Bac de philo: the lesson of stoicism of an American soldier, prisoner of war in Vietnam

A fan of Epictetus, a great figure of Stoicism, the American James Stockdale survived his captivity during the Vietnam War, thanks to philosophy.

On the eve of the baccalaureate philosophy test, a soldier who returned from hell thanks to philosophy. To all high school students who will take the test, especially those who see no interest in it, listen to this story drawn from  Philosophy Magazine . 

Our hero is called Bond. James Bond. Finally, Bond is his middle name, in full it is James Bond Stockdale. He was a pilot in the Navy and he only dreamed of fighting. But in the early 1960s, he was granted leave, and there was a change of mood. He enrolled at the prestigious Stanford University in California, where he crossed paths with a former soldier who had become a philosophy teacher. A revelation.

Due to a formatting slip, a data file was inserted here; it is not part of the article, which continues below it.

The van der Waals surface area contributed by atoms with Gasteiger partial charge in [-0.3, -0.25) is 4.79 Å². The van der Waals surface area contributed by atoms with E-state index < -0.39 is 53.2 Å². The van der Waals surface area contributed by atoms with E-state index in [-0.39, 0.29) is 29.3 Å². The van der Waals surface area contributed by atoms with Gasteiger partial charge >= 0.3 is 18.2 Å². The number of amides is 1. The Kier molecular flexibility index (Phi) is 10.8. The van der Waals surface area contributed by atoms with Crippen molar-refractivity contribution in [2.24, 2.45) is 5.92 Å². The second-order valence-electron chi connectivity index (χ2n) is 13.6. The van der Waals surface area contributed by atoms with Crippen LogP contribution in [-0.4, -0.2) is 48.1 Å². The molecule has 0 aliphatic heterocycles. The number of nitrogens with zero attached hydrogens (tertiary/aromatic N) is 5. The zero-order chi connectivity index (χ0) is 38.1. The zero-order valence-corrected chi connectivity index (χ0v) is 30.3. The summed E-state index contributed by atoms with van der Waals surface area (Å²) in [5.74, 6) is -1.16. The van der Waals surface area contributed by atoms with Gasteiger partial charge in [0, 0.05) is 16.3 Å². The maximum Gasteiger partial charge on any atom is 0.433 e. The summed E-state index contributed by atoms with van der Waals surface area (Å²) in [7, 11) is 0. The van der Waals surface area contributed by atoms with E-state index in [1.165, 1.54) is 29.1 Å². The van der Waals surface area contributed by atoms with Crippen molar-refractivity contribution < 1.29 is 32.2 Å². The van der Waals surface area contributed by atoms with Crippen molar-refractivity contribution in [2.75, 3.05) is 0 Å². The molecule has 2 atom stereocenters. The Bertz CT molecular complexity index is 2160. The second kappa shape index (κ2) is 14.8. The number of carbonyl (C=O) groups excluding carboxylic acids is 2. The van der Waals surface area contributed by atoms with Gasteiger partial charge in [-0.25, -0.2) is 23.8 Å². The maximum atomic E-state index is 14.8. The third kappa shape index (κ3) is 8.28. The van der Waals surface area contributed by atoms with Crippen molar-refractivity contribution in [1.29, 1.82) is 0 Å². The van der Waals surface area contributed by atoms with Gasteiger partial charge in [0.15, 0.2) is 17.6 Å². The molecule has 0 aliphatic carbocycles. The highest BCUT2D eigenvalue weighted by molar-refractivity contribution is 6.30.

Stockdale is passionate about the classics. And at their last working session, his mentor offered him a book: the Manual of Epictetus , an austere sage, a great figure of Stoicism. His textbook Stockdale keeps with him, even in the midst of war. 

“I enter the world of Epictetus”

In 1964, he led the first American raid against North Vietnam. And here one day, while flying at low altitude, he is targeted from the earth. No choice, you have to eject yourself urgently. And while his parachute leads him towards a small village, he says to himself: “I am entering the world of Epictetus”. So true. 

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